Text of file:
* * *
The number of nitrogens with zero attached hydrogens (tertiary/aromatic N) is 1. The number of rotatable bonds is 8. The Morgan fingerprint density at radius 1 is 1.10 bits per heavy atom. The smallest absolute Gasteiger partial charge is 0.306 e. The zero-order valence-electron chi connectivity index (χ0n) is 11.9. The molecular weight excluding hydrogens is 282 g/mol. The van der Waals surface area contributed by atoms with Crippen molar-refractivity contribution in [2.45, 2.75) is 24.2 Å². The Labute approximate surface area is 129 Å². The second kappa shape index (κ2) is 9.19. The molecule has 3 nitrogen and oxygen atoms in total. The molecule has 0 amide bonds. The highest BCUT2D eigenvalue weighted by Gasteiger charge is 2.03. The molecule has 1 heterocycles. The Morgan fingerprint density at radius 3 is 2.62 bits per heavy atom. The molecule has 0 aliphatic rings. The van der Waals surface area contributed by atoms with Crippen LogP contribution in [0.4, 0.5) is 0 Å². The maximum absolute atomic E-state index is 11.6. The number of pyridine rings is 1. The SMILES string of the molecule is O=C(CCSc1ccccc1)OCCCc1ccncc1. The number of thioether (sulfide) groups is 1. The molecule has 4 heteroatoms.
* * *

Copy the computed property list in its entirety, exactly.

The number of nitrogens with zero attached hydrogens (tertiary/aromatic N) is 1. The number of rotatable bonds is 8. The Morgan fingerprint density at radius 1 is 1.10 bits per heavy atom. The smallest absolute Gasteiger partial charge is 0.306 e. The zero-order valence-electron chi connectivity index (χ0n) is 11.9. The molecular weight excluding hydrogens is 282 g/mol. The van der Waals surface area contributed by atoms with Crippen molar-refractivity contribution in [2.45, 2.75) is 24.2 Å². The Labute approximate surface area is 129 Å². The second kappa shape index (κ2) is 9.19. The molecule has 3 nitrogen and oxygen atoms in total. The molecule has 0 amide bonds. The highest BCUT2D eigenvalue weighted by Gasteiger charge is 2.03. The molecule has 1 heterocycles. The Morgan fingerprint density at radius 3 is 2.62 bits per heavy atom. The molecule has 0 aliphatic rings. The van der Waals surface area contributed by atoms with Crippen LogP contribution in [0.4, 0.5) is 0 Å². The maximum absolute atomic E-state index is 11.6. The number of pyridine rings is 1. The SMILES string of the molecule is O=C(CCSc1ccccc1)OCCCc1ccncc1. The number of thioether (sulfide) groups is 1. The molecule has 4 heteroatoms.